• Heart medications. Several drugs prescribed to treat high blood pressure and heart conditions carry the risk of increased breast tissue growth. The ACE inhibitor drugs, such as lisinopril, ramparil and enalapril, that treat high blood pressure and congestive heart failure may disrupt sex hormones and cause gynecomastia. Calcium channel blocking drugs, such as verapamil, also carry a high risk of abnormal breast enlargement in men, as well as digitalis, also called digoxin, and amiodarones.
  • Street drugs and alcohol

3. Substances that may cause gynecomastia include:

  • Alcohol
  • Amphetamines
  • Marijuana
  • Heroin
  • Methadone

4. Health conditions

Several health conditions can cause gynecomastia by in different ways affecting the normal balance of testosterone and estrogen.

  •  Hypogonadism. Primary hypogonadism (in which there is an intrinsic problem with the testes in males) leads to decreased testosterone synthesis and increased conversion of testosterone to estradiol (a form of estrogen).  This can potentially lead to a gynecomastic.  Klinefelter syndrome is a notable example of a disorder that causes hypogonadism, and subsequently gynecomastia.  While gynecomastia alone does not predispose one to male breast cancer, Klinefelter syndrome is one condition that DOES portend a higher risk of breast cancer in males (10-20 times higher than males without the disorder).
  • Pituitary disorders too,  can be associated with gynecomastia.
  • Aging. Hormone changes that occur with normal aging can cause gynecomastia, especially in men who are overweight.
  • Tumors. Some tumors, such as those involving the testes, adrenal glands or pituitary gland, can produce hormones that alter the male-female hormone balance.
  • Hyperthyroidism. In this condition, the thyroid gland produces too much of the hormone thyroxine.
  • Kidney failure. About half the people being treated with regular hemodialysis experience gynecomastia due to hormonal changes.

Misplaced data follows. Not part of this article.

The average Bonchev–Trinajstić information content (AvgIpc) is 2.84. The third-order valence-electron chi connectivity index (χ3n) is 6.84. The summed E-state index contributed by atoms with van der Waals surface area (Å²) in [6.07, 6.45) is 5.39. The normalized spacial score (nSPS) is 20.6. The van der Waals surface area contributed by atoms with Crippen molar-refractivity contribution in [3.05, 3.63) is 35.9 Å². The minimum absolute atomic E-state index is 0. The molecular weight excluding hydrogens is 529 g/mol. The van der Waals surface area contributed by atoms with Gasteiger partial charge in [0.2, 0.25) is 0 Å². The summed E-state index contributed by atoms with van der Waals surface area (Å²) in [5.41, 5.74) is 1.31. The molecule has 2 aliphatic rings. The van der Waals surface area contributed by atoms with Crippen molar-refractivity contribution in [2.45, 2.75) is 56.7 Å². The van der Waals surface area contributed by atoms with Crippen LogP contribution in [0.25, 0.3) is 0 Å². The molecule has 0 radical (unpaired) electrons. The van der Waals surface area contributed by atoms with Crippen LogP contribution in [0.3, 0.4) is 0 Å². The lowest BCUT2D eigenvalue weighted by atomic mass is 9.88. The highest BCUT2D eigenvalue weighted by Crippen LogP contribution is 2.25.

• Liver failure and cirrhosis. Hormonal fluctuations related to liver problems as well as medications taken for cirrhosis are associated with gynecomastia. A failing liver will result in higher conversion to estrogen hormones.
  • Malnutrition and starvation. When your body is deprived of adequate nutrition, testosterone levels drop, but estrogen levels remain constant, causing a hormonal imbalance. Gynecomastia can also occur once normal nutrition resumes.

5. Herbal products

Plant oils, such as tea tree or lavender, used in shampoos, soaps or lotions have been associated with gynecomastia. This is probably due to their weak estrogenic activity they induce when absorbed into the body.

All individuals, whether male or female, possess both female hormones (estrogens) and male hormones (androgens). During puberty, levels of these hormones may fluctuate and rise at different levels, resulting in a temporary state in which estrogen concentration is relatively high. Studies regarding the prevalence of gynecomastia in normal adolescents have yielded widely varying results, with prevalence estimates as low as 4% and as high as 69% of adolescent boys. These differences probably result from variations in what is perceived to be normal and the different ages of boys examined in the studies.

Gynecomastia caused by transient changes in hormone levels with growth usually disappears on its own within six months to two years. Occasionally, gynecomastia that develops in puberty persists beyond two years and is referred to as persistent pubertal gynecomastia.

What are the classifications of gynecomastia?

Several classification systems have been adopted to describe the degree of gynecomastia.  All of them focus on skin and the subcutaneous tissue (fat and breast tissue below the skin).

  • Grade I: Minor enlargement, no skin excess
  • Grade II: Moderate enlargement, no skin excess
  • Grade III: Moderate enlargement, skin excess
  • Grade IV: Marked enlargement, skin excess

The classification system is often utilized to guide treatments.  As a rule, the higher the grade, the bigger the surgery when diet and exercise or medications doesn’t work.

What are the treatments of gynecomastia?

In mild cases of gynecomastia, diet, exercise, and observation are often employed first. While medications are available, they are rarely used.  Their benefit is traditionally minimal.  Selective estrogen receptor modulators such as tamoxifen may be beneficial in the treatment of gynecomastia but are not approved by the Food and Drug Administration for use in gynecomastia.Aromatase inhibitors such as testolactone have been approved for the treatment of gynecomastia in children and adolescents. Tamoxifen may be used for painful gynecomastia in adults.